Two clothbound, slipcased volumes | 2,176 pages
Mark Twain is perhaps the most widely read and enjoyed of all our nation’s writers. Mississippi Writings gathers Twain’s most famous works—Tom Sawyer, Life on the Mississippi, Huckleberry Finn, and Pudd’nhead Wilson. Filled with comic and melodramatic adventure, these four books trace the central trajectory of Twain’s life and career and can be read as a single masterpiece.
The second volume, Historical Romances, collects for the first time Twain’s three works set in medieval and Renaissance Europe. The Prince and the Pauper brings a nineteenth-century American’s viewpoint to the traditional society of Henry VIII’s England. A Connecticut Yankee in King Arthur’s Court is both a hilarious burlesque of knighthood and a darker questioning of medieval and modern social mores. Long unavailable, Personal Recollections of Joan of Arc is Twain’s account of ‘the most extraordinary person the human race has ever produced.’
Each volume contains authoritative and unabridged texts, helpful notes, and a detailed and informative chronology of the writer’s life.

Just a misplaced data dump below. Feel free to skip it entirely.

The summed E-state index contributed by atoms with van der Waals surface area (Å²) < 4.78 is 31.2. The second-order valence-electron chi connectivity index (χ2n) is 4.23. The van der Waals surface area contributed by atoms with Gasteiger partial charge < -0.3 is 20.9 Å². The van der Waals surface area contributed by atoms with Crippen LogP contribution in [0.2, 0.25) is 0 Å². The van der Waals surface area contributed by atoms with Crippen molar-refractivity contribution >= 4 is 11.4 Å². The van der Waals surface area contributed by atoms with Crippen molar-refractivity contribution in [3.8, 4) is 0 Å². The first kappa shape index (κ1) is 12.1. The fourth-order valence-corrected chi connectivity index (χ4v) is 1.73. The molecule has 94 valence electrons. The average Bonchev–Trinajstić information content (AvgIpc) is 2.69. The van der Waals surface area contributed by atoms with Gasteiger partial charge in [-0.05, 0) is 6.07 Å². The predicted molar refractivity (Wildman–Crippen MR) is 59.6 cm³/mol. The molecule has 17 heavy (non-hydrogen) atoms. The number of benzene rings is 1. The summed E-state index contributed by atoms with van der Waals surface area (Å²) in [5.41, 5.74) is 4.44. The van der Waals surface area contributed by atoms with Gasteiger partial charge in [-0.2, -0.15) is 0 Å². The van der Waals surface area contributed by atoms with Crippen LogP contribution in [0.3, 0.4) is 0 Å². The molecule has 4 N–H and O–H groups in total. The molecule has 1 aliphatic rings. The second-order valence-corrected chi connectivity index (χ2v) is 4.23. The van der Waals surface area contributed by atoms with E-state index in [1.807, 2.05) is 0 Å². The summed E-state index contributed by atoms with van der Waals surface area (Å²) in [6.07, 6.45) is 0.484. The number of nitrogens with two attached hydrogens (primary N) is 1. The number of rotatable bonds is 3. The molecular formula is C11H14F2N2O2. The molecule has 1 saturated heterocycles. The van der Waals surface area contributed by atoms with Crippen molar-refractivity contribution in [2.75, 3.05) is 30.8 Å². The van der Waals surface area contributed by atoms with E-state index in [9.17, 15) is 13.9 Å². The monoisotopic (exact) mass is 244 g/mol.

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A Tramp Abroad, Following the Equator, & Other Travels
Clothbound, slipcased edition | 1,148 pages
It was as a travel writer that Mark Twain first became widely known, and at the height of his career he returned to the genre in the works collected here. The hilarious A Tramp Abroad—based on his family’s year-long sojourn in Europe—blends autobiography and fiction, facts and tall tales. Twain’s send-up of Old World customs are often interlaced with American reminiscences and the author’s original drawings. Following the Equator is his account of a tour around the world, with Fiji, Australia, New Zealand, Ceylon, India, Mauritius, and South Africa among the stopovers. Using humorous but often biting anecdotes as well as keen journalistic observation, the book details lashes out at inequities, injustice, and imperialism. The volume also includes thirteen shorter pieces, some previously uncollected in book form, including a lengthy firsthand narrative of the shah of Persia’s 1873 visit to London and an 1897 account of Queen Victoria’s jubilee in London.